October 19, 2006
loss to Akron
By Anthony Oliveira
Daily Sports Writer
The film "Once in a Lifetime:
The Extraordinary Story of the
New York Cosmos" compares
soccer to a play.
cer game against Akron were a
theatrical production, Michigan
coach Steve Burns would prob-
ably describe it as a "cruel"
"The soccer gods weren't
with us today," Burns said.
For their third consecutive con-
test, the Wolverines were unable
to beat the goalkeeper, losing to
Akron 1-0 at Lee Jackson Field in
Akron, Ohio. Michigan (0-2-2 Big
Ten, 5-9-3 overall) hasn't won a
game since Sept. 20.
Despite dominating the sec-
ond half with six good scoring
opportunities, the Wolverines
couldn't solve the Zips' Evan
Bush. The All-Region keeper
stopped all five shots he faced.
Michigan's best opportunities
came early in the second half. In
the 47th minute, freshman Mauro
Fuzetti served the ball to freshman
Peri Marosevic on the right flank.
Turning the defender from 20 yards
out, Marosevic took an off-angle
strike toward the goal, but the shot
deflected wide by Bush.
Eight minutes later, sopho-
more Steve Bonnell received
the ball from Marosevic off the
counter-attack. Facing the goal,
Bonnell hit a strong, low strike
from 25 yards out, but Bush
stoned Michigan again.
Despite producing opportunities
throughout the game, the ball just
wouldn't roll into the net.
"When you don't create
chances, you know you're not
going to score goals," Burns'
said. "But we're creating chanc-
es. We're dictating how the
game is played."
In its eight-game winless
streak, Michigan has outshot
opponents 131-100. But the
Wolverines have trailed the
goal count 10-3.
"We're unable to get past the
hump," Burns said.
Akron's goal came late in the first
half off what seemed like a harm-
less throw-in. Unable to trap the ball,
Akron (9-4-1 overall) senior Ashley
Kozicki converted a shot on net that
deflected off freshman goalkeeper
According to Burns, seven play-
ers easily exceeded his expectations,
including senior captain Bobby Try-
bula. In the first half, Trybula's shot
seemed to be going into an empty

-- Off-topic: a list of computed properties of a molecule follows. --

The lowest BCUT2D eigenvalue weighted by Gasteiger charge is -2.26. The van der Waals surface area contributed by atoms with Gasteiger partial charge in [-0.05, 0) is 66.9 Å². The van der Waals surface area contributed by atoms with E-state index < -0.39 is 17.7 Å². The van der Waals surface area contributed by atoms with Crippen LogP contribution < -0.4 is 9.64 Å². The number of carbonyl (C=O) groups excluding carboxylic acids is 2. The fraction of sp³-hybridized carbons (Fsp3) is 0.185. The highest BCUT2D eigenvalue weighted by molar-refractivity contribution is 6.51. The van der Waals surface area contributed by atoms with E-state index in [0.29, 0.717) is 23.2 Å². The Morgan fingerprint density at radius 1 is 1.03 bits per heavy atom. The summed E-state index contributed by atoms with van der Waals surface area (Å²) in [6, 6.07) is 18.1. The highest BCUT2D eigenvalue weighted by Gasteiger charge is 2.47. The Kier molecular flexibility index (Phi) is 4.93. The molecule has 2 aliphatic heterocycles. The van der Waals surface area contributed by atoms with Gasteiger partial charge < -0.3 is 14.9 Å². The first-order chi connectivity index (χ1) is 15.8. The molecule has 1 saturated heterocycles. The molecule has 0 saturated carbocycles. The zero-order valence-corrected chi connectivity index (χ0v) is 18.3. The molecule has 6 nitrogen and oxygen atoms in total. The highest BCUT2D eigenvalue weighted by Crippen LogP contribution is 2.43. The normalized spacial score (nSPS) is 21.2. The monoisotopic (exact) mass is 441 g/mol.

net - until a Zips defender denied
the ball out of play. Despite the frus-
tration, the Wolverines managed to
find a rhythm at halftime.
"At this point, our team is
showing a lot of character and a
lot of pride," Burns said.
Michigan hopes to break
the winless spell this Sunday
against Ohio State. Combating
their most difficult season, the
Wolverines are looking to get
the ball in the back of the net.
"It's just a matter of getting
goals," Burns said. "Until you
score, soccer can be a cruel
Top: Sophomore Steve Bonnell and his Wolverine teammates couldn't find the back of the net in last night's 1-0 loss at Akron.
Bottom: Senior captain Bobby Trybula was denied a scoring opportunity by a heady Zips defender.
BY THE NUMBERS
After a respectable start to the season, the
men's soccer team has cooled off in a big way.
has been held
without a win
for the Wolver-
Goal the Wolver-
ines have scored
in the last seven
Games left for
Michigan to avoid
its first winless
Big Ten season.
Off the bench, Englemon
big contributor for Varsity
By Matt Singer
Daily Sports Editor
It was one of the biggest plays of
the season for Michigan's defense.
But Brandent Englemon wanted
Down 10-0 late in the first half
of last Saturday's game, Penn State
drove to the Michigan five-yard
line. On third-and-goal, Nittany
Lion quarterback Anthony Morelli
saw Jordan Norwood in the left flat
near the goal line. But Englemon
flew in, stepping in front of Nor-
wood and breaking up Morelli's
wobbly would-be touchdown pass.
Englemon's pass break-up forced
Penn State to settle for a field goal,
but he was frustrated he didn't
come up with the interception.
"(Defensive coordinator Ron
English) made an adjustment, and
I was able to pick up on it," Engle-
mon said. "I was just in the right
spot at the right time. I made the
play, but I didn't make the play. I
should have caught the ball"
A redshirt junior, Englemon has
already made more than his fair
share of plays. In two-plus years as
an on-and-off starting safety and
special teams player, he's racked up
71 tackles, including two sacks.
It's not just the number of tackles
Englemon records,but their quality
that sets Englemon apart. Despite
his relatively compact frame - 5
foot 11, 205 pounds - Engle-
mon packs a big wallop from his
safety position. He has developed
a reputation for being one of the
Wolverines' biggest hitters in the
secondary. Opposing receivers
know that, if given the opportunity,
No. 31 won't hesitate to lay them
"I just go out there and try to
play with great intensity," Engle-
mon said. "And a lot of times, I'm
in a position to make a big hit. It's
just fun making the big-hit and get-
ting the crowd going."
A few years ago, it seemed
unlikely that Englemon would ever
be dropping into coverage and pop-
ping receivers for the Maize and
Blue. He was a lightly regarded
two-star prospect, according to
Rivals100.com, from Covington,
Ky. - hardly the typical Wolver-
But Lloyd Carr and the Michi-
gan coaching staff saw something
in Englemon and offered him one
of the Wolverines' last scholar-
ships in 2002. For Englemon, who
also considered playing for his
See ENGLEMON, page 10A
Redshirt junior safety Brandent Englemon (31) wraps a Wisconsin ballcarrier. Even though he's started only two
games, Englemon has taliled 16 tackles this season.
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